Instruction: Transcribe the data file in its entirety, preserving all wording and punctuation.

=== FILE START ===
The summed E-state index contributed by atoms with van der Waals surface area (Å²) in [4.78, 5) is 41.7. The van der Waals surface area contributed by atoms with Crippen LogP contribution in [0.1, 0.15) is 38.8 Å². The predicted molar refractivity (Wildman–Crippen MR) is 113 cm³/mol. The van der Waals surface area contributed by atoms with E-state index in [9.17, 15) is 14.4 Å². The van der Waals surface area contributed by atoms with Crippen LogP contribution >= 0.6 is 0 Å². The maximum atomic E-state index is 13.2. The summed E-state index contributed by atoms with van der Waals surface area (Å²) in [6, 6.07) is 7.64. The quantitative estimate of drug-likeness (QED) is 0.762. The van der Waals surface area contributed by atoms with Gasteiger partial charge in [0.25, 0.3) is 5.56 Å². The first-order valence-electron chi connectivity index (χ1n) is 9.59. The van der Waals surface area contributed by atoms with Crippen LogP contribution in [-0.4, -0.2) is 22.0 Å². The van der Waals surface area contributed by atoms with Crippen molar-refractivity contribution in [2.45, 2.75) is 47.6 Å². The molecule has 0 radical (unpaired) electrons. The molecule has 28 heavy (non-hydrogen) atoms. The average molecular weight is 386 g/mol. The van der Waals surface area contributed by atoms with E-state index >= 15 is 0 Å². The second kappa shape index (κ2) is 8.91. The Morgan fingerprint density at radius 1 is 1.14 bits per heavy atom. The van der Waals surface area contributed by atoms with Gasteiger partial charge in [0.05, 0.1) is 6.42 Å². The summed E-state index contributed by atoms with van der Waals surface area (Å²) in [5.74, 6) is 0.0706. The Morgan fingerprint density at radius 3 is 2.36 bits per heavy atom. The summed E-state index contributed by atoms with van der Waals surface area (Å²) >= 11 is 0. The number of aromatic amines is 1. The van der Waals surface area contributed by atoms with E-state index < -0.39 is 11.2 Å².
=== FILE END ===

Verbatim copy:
The summed E-state index contributed by atoms with van der Waals surface area (Å²) in [4.78, 5) is 41.7. The van der Waals surface area contributed by atoms with Crippen LogP contribution in [0.1, 0.15) is 38.8 Å². The predicted molar refractivity (Wildman–Crippen MR) is 113 cm³/mol. The van der Waals surface area contributed by atoms with E-state index in [9.17, 15) is 14.4 Å². The van der Waals surface area contributed by atoms with Crippen LogP contribution >= 0.6 is 0 Å². The maximum atomic E-state index is 13.2. The summed E-state index contributed by atoms with van der Waals surface area (Å²) in [6, 6.07) is 7.64. The quantitative estimate of drug-likeness (QED) is 0.762. The van der Waals surface area contributed by atoms with Gasteiger partial charge in [0.25, 0.3) is 5.56 Å². The first-order valence-electron chi connectivity index (χ1n) is 9.59. The van der Waals surface area contributed by atoms with Crippen LogP contribution in [-0.4, -0.2) is 22.0 Å². The van der Waals surface area contributed by atoms with Crippen molar-refractivity contribution in [2.45, 2.75) is 47.6 Å². The molecule has 0 radical (unpaired) electrons. The molecule has 28 heavy (non-hydrogen) atoms. The average molecular weight is 386 g/mol. The van der Waals surface area contributed by atoms with E-state index >= 15 is 0 Å². The second kappa shape index (κ2) is 8.91. The Morgan fingerprint density at radius 1 is 1.14 bits per heavy atom. The van der Waals surface area contributed by atoms with Gasteiger partial charge in [0.05, 0.1) is 6.42 Å². The summed E-state index contributed by atoms with van der Waals surface area (Å²) in [5.74, 6) is 0.0706. The Morgan fingerprint density at radius 3 is 2.36 bits per heavy atom. The summed E-state index contributed by atoms with van der Waals surface area (Å²) >= 11 is 0. The number of aromatic amines is 1. The van der Waals surface area contributed by atoms with E-state index < -0.39 is 11.2 Å².